Arrogance and Aid

|

Jeffrey Sachs thinks we can end extreme poverty by shelling out $150 billion and giving the poor a "big push" to jumpstart economic development. In Sunday's Washington Post, William Easterly calls Sachs "the world's greatest economic reformer" and then rips into his plan:

What's the alternative? The piecemeal reform approach (which his book opposes) would humbly acknowledge that nobody can fully grasp the complexity of the political, social, technological, ecological and economic systems that underlie poverty. It would eschew the arrogance that "we" know exactly how to fix "them." It would shy away from the hubris of what he labels the "breathtaking opportunity" that "we" have to spread democracy, technology, prosperity and perpetual peace to the entire planet. Large-scale crash programs, especially by outsiders, often produce unintended consequences. The simple dreams at the top run afoul of insufficient knowledge of the complex realities at the bottom.

Daniel Drezner is respectfully skeptical, and Tyler Cowen compares "the end of poverty" to Dow 36,000.

Advertisement

NEXT: An Awful Lot of Hummus

Editor's Note: We invite comments and request that they be civil and on-topic. We do not moderate or assume any responsibility for comments, which are owned by the readers who post them. Comments do not represent the views of Reason.com or Reason Foundation. We reserve the right to delete any comment for any reason at any time. Report abuses.

  1. I have a plan, too:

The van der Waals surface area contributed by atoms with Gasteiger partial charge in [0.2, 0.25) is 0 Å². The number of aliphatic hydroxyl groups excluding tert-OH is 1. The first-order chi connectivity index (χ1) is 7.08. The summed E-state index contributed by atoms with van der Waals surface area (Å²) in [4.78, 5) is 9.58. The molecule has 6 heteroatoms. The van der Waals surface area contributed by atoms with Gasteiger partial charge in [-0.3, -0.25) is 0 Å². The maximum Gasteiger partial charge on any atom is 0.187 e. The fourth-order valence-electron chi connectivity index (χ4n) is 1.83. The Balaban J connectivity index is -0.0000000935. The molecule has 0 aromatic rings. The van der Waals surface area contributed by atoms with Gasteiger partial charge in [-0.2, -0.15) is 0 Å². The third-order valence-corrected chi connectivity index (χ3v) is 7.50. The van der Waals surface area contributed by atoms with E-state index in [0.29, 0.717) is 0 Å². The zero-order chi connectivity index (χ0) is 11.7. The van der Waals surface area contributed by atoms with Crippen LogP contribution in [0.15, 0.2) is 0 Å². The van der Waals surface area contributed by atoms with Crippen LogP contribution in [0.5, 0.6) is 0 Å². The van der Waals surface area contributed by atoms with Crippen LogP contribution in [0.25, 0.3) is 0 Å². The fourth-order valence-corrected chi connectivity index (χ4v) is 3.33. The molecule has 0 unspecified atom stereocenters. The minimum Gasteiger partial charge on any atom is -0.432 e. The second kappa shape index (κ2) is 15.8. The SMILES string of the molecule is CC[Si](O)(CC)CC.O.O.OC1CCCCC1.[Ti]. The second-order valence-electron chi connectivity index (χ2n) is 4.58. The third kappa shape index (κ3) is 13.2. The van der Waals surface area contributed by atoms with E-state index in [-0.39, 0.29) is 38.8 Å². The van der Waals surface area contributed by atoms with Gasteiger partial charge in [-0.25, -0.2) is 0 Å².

End agricultural welfare in America, open up our markets to food grown in the third world, put economic pressure on Europe to do the same.

    Simple as that, and cheap, too.

    Can I be called ‘the world’s *second* greatest economic reformer’?

  2. Jeez, not very realistic. I don’t think our domestic meth labs could keep up with that kind of sudden demand. We might have to outsource.

  3. The poor are always with us. Of course what poverty means changes over time.

  4. If on one Clive Cusller’s early novels the bad gusy are super-rich businessmen who decide instead of leaving their wealth behind to fund Carnegie-ye foundations they are going to take over a couple of Latin or South American countries, institute market reofrms, Deming management methods etc, and then once these countries are flourishing they expect that their neighbors will be all gung ho to join the program.

    Of course the businessman resort to crime (including murder) and get their comeuppance from Dirk Pitt.

    It would be intersting if somehow some destitute country could be subject to a take over bid. The new owners come in invest some capital, build up some market-type institutions, turn things around and then can sell citizenships to this new paradise at a profit.

    Not that any of this could ever happen in the real world, but it’s nice to dream.

  5. James,

    Don’t wake me up yet…this is good.

  6. Along these lines, I thought I’d point out Ronald Bailey’s Reason article from 2002. Poor Planning: How to achieve the miracle of poverty. It argues that in today’s world it isn’t easy to keep your people poor and has some indispensable advice for any would-be “kleptocrats and egalitarians” who are seriously interested in achieving the “miracle of poverty.” It would be hilarious if it weren’t for the sad reality of so much suffering caused by the repeated implementations of these policies. If you are at all interested in this subject (and if you’re not, why are you reading this thread? ­čśë ) this article is not to be missed!

Please to post comments

Comments are closed.